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Can I Get Disability for Carpal Tunnel Syndrome?

Posted by John Hamilton | Jul 21, 2015 | 0 Comments

With so many people working in offices and industries that require repetitive manual labor, the phrase carpal tunnel syndrome has almost become shorthand for work-related hand injuries. And data from the National Institute for Occupational Safety and Health seems to show a correlation between jobs that involve repetitive manual activity and/or certain wrist postures and incidents carpal tunnel.

Carpal tunnel syndrome (CTS) can be painful and even lead to atrophied muscles in the hand. And if CTS causes too much pain or muscle degeneration, can you get disability benefits?

Disability in a Nutshell

Disability insurance compensates someone if they are disabled and unable to work. There are private disability insurance policies that can cover both short and long term disability, and the benefits can vary depending on the type of plan purchased. This is not to be confused with Social Security Disability Insurance, which is a government disability program that covers workers above a certain age and caps benefits at a specific amount.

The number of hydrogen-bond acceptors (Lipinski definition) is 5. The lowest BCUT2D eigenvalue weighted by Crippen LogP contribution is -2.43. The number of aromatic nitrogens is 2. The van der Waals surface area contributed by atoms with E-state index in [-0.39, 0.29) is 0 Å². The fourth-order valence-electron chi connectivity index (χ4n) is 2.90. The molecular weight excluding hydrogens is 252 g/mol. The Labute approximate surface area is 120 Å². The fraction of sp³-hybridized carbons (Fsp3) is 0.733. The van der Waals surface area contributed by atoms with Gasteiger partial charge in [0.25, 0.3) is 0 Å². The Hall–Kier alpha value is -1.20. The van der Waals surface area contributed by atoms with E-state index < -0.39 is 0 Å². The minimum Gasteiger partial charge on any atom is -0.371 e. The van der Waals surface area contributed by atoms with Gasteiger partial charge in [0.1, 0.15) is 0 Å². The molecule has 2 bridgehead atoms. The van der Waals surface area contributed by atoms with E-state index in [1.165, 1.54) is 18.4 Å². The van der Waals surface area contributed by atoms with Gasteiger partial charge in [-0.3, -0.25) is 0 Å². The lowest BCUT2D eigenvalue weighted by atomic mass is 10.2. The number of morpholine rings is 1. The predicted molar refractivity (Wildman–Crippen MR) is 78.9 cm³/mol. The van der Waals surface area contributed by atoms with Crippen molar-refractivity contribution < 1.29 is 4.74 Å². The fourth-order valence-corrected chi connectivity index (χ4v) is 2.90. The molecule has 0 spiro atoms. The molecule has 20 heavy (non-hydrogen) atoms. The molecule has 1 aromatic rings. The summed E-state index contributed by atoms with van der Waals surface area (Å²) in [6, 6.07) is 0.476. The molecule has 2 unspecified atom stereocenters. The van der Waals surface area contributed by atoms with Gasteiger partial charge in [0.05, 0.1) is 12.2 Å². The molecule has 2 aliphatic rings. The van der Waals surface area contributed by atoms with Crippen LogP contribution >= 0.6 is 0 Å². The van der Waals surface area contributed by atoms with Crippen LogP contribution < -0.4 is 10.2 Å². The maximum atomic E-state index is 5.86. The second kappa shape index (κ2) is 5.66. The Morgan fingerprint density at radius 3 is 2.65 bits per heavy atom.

Disability insurance also differs from workers' compensation insurance, which is provided if you are injured at work. While workers' compensation benefits are normally the only option for work-related injuries, you could be eligible to receive disability benefits if state disability benefits are higher than the workers' compensation benefits to which you're entitled. You may also receive disability benefits if your workers' comp claim is being contested or has been denied.

Coverage for Carpal Tunnel

Workers' comp will generally cover wrist injuries and repetitive motion injuries, so you can generally get disability for carpal tunnel syndrome. So if your carpal tunnel pain is keeping you from being able to work, you should be eligible for disability benefits.

If you have disability insurance, you should file a claim with your disability insurer. If you don't already have a disability policy, you can check to see if you are eligible for Social Security Disability.

If you have legal questions about your disability coverage, or your disability claim has been denied, you should consult with an experienced disability attorney today.

About the Author

John Hamilton

John J. Hamilton – Attorney is a solo practice. I personally handle every client's matter. I am a “roll-up-the-sleeves” hands-on attorney. I employ no other attorneys, paralegals, or legal secretaries. Clients can expect me — and no one else — to write every legal letter, write every legal docum...


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